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Comment Secure browsing? (Score 1) 126

Obviously they mean secure, not private. Really, no one cares what I do online - I'm rather boring - so I don't care (much) about tracking. But there are times when I'd like to be even more anonymous. And that's easy enough - it's called a VPN.

Given that I'm only aware of two browsers with a built-in VPN, I have to ask - are they working for that Tor browser (based on Firefox) or for Opera (based on Chromium) ... or have they been in a cave somewhere and never heard of either?

Comment Multiverse: Does it matter? (Score 1) 387

If a theory produces no verifiable predictions then it is philosophy, not science. If parallel universes have no effect on this universe, then it doesn't matter whether they exist or not.

And as a mathematician - mathematics is not "real", and never has been. Numbers do not physically exist, no one claims they do. But as abstractions mathematics can be a very useful tool in describing reality. As long as you understand the limits of your model. If for instance you were to say "Space has to be infinite because a plane is infinite" you need to prove that a plane is a good model for space - you can't just assume it.

Comment Hexcode (Score 1) 515

Way back in 1977 or '78, my dad worked for RCA. When they decided to offer a hobby computer (as a kit), he picked one up. At that time, hobby computers came with a hex keypad and you entered two digits (one byte) directly into memory. The manual included a very simple language for writing games along with half a dozen examples such as a clone of Pong..

The processor was something called an 1802, also called a COSMAC, while the computer as a whole was called a VIP. It had a very simple instruction set, so I sat down with some graph paper and figured out what each instruction was doing.

Of course, that's a lot simpler when you only have 2K of RAM (and that was expanded from the original 512 bytes) as opposed to today's multi gigabytes, no way to do that now.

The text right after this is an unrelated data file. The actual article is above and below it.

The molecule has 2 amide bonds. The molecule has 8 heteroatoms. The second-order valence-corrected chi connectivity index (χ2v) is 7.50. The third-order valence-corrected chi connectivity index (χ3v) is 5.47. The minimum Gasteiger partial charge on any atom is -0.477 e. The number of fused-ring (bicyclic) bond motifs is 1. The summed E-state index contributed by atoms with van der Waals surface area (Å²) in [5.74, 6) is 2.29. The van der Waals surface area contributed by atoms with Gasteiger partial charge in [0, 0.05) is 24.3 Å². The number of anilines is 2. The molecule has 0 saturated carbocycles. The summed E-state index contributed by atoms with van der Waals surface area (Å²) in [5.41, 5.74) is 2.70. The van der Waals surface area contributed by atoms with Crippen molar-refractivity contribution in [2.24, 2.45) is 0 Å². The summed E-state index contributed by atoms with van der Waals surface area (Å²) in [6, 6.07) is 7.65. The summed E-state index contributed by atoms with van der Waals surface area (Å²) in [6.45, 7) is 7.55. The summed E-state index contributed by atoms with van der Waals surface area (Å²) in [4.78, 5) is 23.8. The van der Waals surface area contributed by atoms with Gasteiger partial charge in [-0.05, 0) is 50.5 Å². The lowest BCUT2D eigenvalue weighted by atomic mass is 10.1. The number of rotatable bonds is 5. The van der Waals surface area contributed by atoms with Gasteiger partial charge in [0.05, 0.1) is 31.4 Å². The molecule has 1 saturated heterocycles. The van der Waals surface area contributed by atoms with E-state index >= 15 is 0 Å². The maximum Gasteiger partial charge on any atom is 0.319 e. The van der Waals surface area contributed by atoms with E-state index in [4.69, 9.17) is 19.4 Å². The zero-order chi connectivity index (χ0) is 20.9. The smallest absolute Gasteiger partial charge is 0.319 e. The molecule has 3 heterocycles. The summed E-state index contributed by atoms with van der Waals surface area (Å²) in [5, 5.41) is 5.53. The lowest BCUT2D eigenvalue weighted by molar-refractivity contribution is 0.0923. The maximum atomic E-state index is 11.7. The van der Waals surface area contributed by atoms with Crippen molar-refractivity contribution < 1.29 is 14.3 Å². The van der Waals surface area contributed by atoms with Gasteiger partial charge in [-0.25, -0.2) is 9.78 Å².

Comment What is "large"? (Score 1) 152

The files I've used a checksum on were CD or DVD ISOs (specifically, Linux install disks) and there I used MD5 as it was the one provided. I don't checksum typical files downloads ... if it fails I download again. As I only download from known sources, I'm only checking the integrity and not if the file has been modified. (I'm not worried about hash collisions with integrity checks.)

Comment Good ads (Score 1) 707

Good ads do exist ... but yes, 99%+ would not fit the term,

Back when Opera web browser had for pay licenses (which is to say, before 9.50) you could use the browser for free if you didn't mind an ad banner in the top-right corner. And in the later of the pre-9.50 versions you could choose whether to see the standard random ads or contextual ads - the latter were provided by Google based on the page you were looking ad and were text only. (Only for non-secure pages, they weren't going to tell Google what secure pages you visited.) We had a number of users who would pay for the license but then not enter the code so they could continue to see the contextual ads, and of course since the ads were consistently placed and unobtrusive if you weren't interested they were easy to ignore as well.

Mind you, we had reports of some websites specifically blocking Opera because in their minds Opera's ads were reducing the value of their own ads ... but this discussion isn't about ancient web browsers.

A good ad is one that is interesting to the people who see it (as much as possible anyway), that is unobtrusive to those who aren't interested, and advertises something they are likely to be interested in. (The ad I'm seeing below this box for a local financial institution is not particularly good as financial institutions are not something you're looking for that often, and it isn't really unobtrusive either.) These websites where half the page is ads - forget it. Video ads? Only embedded in other video content, and even then not usually. Ads that jump up when you move your mouse over something? Never. Click on perhaps, as the user indicated interest, but not move over.

And if you're Google (or any other ad network), the ads should be governed by interest to the user rather than how much the advertiser is paying (well, as much as feasible anyway). People won't click on it - and are more likely to block it - if it isn't something they want, so it doesn't matter how much they are paying. Doesn't matter that they bought some keyword if it isn't appropriate.

Is that really so hard to understand?

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